Incidentally, the film begins properly with Tom waking from the very dream he describes to Verna. Upon waking from his dream, Tom is indeed in search of his hat, and as it happens, he’s lost it to Verna after a night of gambling. Verna becomes the tie that binds, churning the motivations of the film’s key characters. Leo and Tom’s affection for her not only becomes a point of contention, but the driving force of dreaded emotion around her propels the plot in fateful directions. Verna’s possession of Tom’s hat is expository of her role and symbolic of the power she holds over him. If he’s a fool at all, he’s clearly a fool for her. And while Tom may begin the film looking his definition of a fool, he is rarely seen without his hat as the film progresses. The Coens are consistently clear to make the rest of us aware of it anytime it’s off his head, reminding us, and Tom, of his otherwise brushes with foolishness.
But there’s more to Tom’s hat and his need for it than just all that. It’s important to note that Tom never chases his hat, he searches for it. “Well, what’s the damn difference?” you ask. Because to Tom, the foolishness of chasing one’s hat is an emotionally driven act. The hat is less the symbol in this case than the heart of the man chasing it. There is desperation implied in the act of chasing a hat. Tom is anything but emotional, and while he is indeed desperate—see also: his secret love affair with the boss’s girl, his private collusion with Johnny Caspar, the money he owes Lazarre—he’s smart to not let that desperation openly rule over him lest his emotions become exploited.
Every few minutes, someone in this movie is talking about being friends and the importance of friendship, usually as a persuasive tactic for their own benefit. Bernie Bernbaum rattles on rather threateningly about the value of friendships when Tom finds him creeping in his apartment. After making a perplexing comment about an incestuous attempt from his own sister to save him from his friends, Bernie says, “I can help you with your debts if that would make us friends. My motto is: a guy can’t have too many.” Besides the suffocating abundance of “friends” in Miller’s Crossing, being friends is also subject to the emotional connections that Tom endeavors to avoid. Tom is aware of the deficiencies inherent in emotions and is careful to govern his feelings in a world where they hold so much power.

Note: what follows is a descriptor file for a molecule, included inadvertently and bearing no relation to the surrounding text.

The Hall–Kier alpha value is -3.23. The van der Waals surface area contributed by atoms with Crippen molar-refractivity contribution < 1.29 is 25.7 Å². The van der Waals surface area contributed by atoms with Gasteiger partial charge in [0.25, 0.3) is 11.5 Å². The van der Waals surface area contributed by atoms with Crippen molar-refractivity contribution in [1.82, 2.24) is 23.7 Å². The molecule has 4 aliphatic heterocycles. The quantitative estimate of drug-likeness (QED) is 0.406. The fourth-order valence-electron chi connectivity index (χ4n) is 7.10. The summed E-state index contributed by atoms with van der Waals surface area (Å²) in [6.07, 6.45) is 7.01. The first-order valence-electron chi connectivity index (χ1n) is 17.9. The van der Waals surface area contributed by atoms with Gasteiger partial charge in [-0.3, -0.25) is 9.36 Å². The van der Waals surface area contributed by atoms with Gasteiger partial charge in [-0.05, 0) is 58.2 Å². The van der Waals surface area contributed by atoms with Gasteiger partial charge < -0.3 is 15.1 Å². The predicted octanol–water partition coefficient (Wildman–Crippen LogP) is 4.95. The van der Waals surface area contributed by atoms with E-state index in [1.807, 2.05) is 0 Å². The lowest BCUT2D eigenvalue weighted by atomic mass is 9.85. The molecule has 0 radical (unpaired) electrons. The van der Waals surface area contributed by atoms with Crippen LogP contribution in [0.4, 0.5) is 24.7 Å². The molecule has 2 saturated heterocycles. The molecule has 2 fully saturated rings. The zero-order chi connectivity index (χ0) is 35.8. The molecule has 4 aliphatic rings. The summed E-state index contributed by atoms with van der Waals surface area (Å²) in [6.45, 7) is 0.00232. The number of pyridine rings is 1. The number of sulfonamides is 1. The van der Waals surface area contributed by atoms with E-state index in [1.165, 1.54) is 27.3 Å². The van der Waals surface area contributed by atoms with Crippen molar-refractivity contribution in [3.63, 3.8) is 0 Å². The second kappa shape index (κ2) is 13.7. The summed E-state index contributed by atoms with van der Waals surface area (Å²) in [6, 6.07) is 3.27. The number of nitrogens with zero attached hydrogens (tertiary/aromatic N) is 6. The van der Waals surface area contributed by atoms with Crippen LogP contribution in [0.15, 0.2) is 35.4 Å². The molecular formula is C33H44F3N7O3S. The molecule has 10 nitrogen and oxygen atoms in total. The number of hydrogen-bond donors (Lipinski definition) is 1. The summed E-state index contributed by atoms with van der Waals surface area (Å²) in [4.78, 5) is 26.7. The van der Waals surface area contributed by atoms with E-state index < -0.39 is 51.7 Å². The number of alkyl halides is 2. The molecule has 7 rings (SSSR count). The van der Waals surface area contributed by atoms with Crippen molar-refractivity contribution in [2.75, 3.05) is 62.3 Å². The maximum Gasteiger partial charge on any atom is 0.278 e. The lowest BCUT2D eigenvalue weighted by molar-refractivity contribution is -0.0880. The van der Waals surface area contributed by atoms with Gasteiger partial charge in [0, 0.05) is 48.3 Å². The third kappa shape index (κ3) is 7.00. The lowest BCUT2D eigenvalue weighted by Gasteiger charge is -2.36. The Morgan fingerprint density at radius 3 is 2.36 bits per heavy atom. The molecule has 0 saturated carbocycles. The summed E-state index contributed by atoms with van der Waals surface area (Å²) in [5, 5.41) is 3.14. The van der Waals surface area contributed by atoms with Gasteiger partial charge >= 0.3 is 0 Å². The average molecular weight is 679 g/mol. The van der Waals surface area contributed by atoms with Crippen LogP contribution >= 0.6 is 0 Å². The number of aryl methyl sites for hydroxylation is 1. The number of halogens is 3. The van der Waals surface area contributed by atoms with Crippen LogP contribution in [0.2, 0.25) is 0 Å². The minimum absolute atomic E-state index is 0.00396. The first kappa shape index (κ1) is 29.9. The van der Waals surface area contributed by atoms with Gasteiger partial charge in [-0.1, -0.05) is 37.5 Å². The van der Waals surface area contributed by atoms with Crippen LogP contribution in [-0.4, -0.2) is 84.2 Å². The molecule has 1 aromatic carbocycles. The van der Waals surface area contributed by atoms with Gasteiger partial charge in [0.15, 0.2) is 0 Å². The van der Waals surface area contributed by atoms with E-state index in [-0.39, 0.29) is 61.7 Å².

And speaking of Bernie Bernbaum, his power becomes a turning point in the film where Tom is tasked with the duty of murdering him in cold blood for his new boss Johnny Caspar. Though Tom made it clear early in the film that he saw no benefit in keeping Bernie alive, Bernie is Verna’s brother and Leo is Tom’s friend. Here come those pesky emotions Tom is so keen to avoid.
With Tom’s gun pointed at his head, Bernie begs Tom to spare his life. “Look into your heart,” Bernie blubbers, eventually getting the best of Tom who, after a good amount of tense deliberation—and ironically, hat firmly on his head, perhaps misguiding the emotions that run congruent—fires a couple of rounds into the dirt and tells Bernie to get out of town. Tom acquiesces to his feelings for Verna (as well as some dedication to Leo) and Bernie’s appeal for friendship. Bernie successfully exploits Tom’s emotions, which, making for a compelling story, obviously comes back to bite Tom in the ass. Tom loving Verna becomes literal Tom Foolery.
If not for the endearing charm implicit in the Coens’ regard for the human condition, the film’s final moments could easily be the darkest brand of cynicism. Tom is forced to kill Bernie and Verna runs away with Leo; Tom’s emotions have defied him. And though Tom is afforded the money to pay off his debts, it’s hardly by his own doing and instead circumstantial due to the decisions of many besides himself.
In Miller’s Crossing, the Coens don’t necessarily warn us of the dangers of our own feelings, but rather examine the adorable virtue of humankind to attempt to dictate its own fate by way of those feelings. Tom’s hat doesn’t guarantee his safety any more than his own heart, but the security of its whereabouts is a testament to the lovable grace found in the comfort of routine. In the Coens’ world, emotions are a force that often dictates our actions yet subverts our expectations, and affirms that we can rely on little more than the certainty of the hats on our heads.
Edited by Finn Odum